Tuesday, April 8, 2008

John Abbott

John Abbott was opposed to WWI, WWII, and every other war. He was classified as a Conscientious Objector in WWII (which apparently was not his idea), and ordered to a camp with other CO's. But he refused to serve there, either, thinking that even the make work in the camp was supporting the war effort. He then got sent to prison. In Prison, they wanted him to work, and he refused again, so he was sent to solitary confinement, where he remained for most of the war.

In an interview with Studs Terkel, described in "The Good War": an Oral History of World War Two, he takes up the question of Hitler and the justification of war:

All wars are the same. In war, both sides are trying to kill each other over a "principle." And the principle "thou shalt not kill" got lost in the shuffle.
>What about Hitler?
What about Hitler? He was one person. They were all doing what Hitler said. What do all prisoners do? They do what the warden says. The only power Hitler had was the power the people gave him. I felt the whole world had gone absolutely mad, crazy mad. They were in love with war.
I like that last part, and it makes me wonder. Certainly Hitler had power, but he had power because many of the people did what he wanted them to do. He already had, pre-1933, the brown shirts agreeing with him, and using violence to get what he (they) wanted. Hitler by himself could do absolutely nothing. So when we focus on the leaders who get us into wars, we forget that they are not leaders until they have followers, we forget that there is always an option, that people let themselves be bullied, or else follow willingly. The pacifist refuses, either to be bullied, or to follow willingly. If someone kills him, it is the killer who does something wrong, but not the pacifist.

I'm not sure I agree with Abbott's view, but it certainly is something to think about.


jfinnell said...

I can't help but feel that absolute pacifism falls under the category of heroic. Certainly, Abbott personifies that definition: a person distinguished by exceptional courage, nobility and strength. By this definition, it is heroic to be an absolute pacifist.

However, heroic is a status many of us never attain. Heroes are heralded for their rarity. Exceptions don't make the rule, they simply exists as exceptions. Asking people to be heroes as the rule is a tough sell.

In addition, Abbott was actually put in a situation that put his ideology to the test. In the face of that adversity, he stuck to his beliefs.

However, a belief in absolute pacifism is rarely tested. Moreover, to test such an extreme view requires an extreme situation [an intruder with a gun pointed at your children's heads - you by your belief in absolute pacifism do nothing). I would think, practically, that it is a tough universal principle to follow. If you end up harming the intruder, I would be hard-pressed to call you unethical. As a matter of fact, I would even be hard-pressed to call you a hero.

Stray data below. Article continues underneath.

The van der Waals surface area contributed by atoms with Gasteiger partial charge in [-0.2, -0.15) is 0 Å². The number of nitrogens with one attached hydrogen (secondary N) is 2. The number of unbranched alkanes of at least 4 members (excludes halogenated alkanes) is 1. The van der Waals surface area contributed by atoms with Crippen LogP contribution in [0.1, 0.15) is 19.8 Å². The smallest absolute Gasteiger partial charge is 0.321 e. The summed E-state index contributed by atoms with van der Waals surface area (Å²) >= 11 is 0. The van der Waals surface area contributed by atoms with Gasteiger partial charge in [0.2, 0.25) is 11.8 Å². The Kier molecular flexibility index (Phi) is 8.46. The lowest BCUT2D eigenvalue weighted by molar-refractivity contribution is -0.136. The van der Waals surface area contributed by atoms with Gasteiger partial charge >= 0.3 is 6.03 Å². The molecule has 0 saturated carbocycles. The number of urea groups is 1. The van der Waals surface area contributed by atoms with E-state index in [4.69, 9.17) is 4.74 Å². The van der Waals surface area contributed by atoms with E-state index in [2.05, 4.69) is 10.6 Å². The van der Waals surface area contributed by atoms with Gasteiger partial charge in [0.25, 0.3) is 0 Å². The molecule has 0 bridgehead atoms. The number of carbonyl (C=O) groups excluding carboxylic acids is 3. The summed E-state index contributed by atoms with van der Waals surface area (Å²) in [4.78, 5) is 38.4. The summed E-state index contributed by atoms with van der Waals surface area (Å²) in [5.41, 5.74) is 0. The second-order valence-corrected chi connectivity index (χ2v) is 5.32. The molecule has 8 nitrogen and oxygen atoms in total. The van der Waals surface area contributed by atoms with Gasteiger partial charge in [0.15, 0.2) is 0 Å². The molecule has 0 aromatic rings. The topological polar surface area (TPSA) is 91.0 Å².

jfinnell said...

Correction: As a matter of fact, I would even be hard-pressed to call you UNHEROIC

pesky submit button!

aev said...

in terms of blindly following hitler, i think questions of situational hazard and future promises should factor in somewhere - it might be overstating matters to say that people were bullied into following him willingly.

look at the U.S. now - a candidate like obama seems like a new hope for the future, and he has charisma. hitler did too. many people here are tired of iraq, tired of bush, and they want change - much like germany, post-WWI. if in the future it so happened that obama were elected and led the U.S. into mass genocide, would americans be at fault for being bullied into hope? i doubt that germans knew of hitler's darker motivations when he first came to power.

i am in no way saying that obama has ulterior motives, but am simply making the analogy that an atmosphere of hope can be exploited, and it doesn't necessarily mean that the people willingly allowed it.

f said...

There's something oddly selfish about John Abbott. On the face of it it seems heroic and humane; he won't kill. Yet his refusal to 'kill' 1) led to another person being put in his place, 2) if adopted in the US would have led to the deaths of millions more from atrocities at the hands of Nazi and Japanese.

Abbott also comments on how everyone was 'enjoying' the war. A read of several war memoirs like "With the Old Breed" shows something completely different; hell on earth for those soldiers and Marines involved.

He gets to feel good about himself due to the efforts and expense of others with his skin intact.

Anonymous said...

I knew John personally. He was a good kind man.

Anonymous said...

I knew John personally. He was a good kind man.

Anonymous said...

I knew John personally. He was a good kind man.

Bill Becker said...

I also knew John personally; met him in his later years at Emerson UU church in Canoga Park. To Anonymous above, my e-mail is ivanklives@earthlink.net. I'd be pleased to chat with you about John.

He was indeed a good man. At his level of pacifism, it is pointless to assess the right or wrong of it. As I said in a Sunday morning talk I gave once, his was a choice of being, not a means to an end. He simply chose not to be a killer.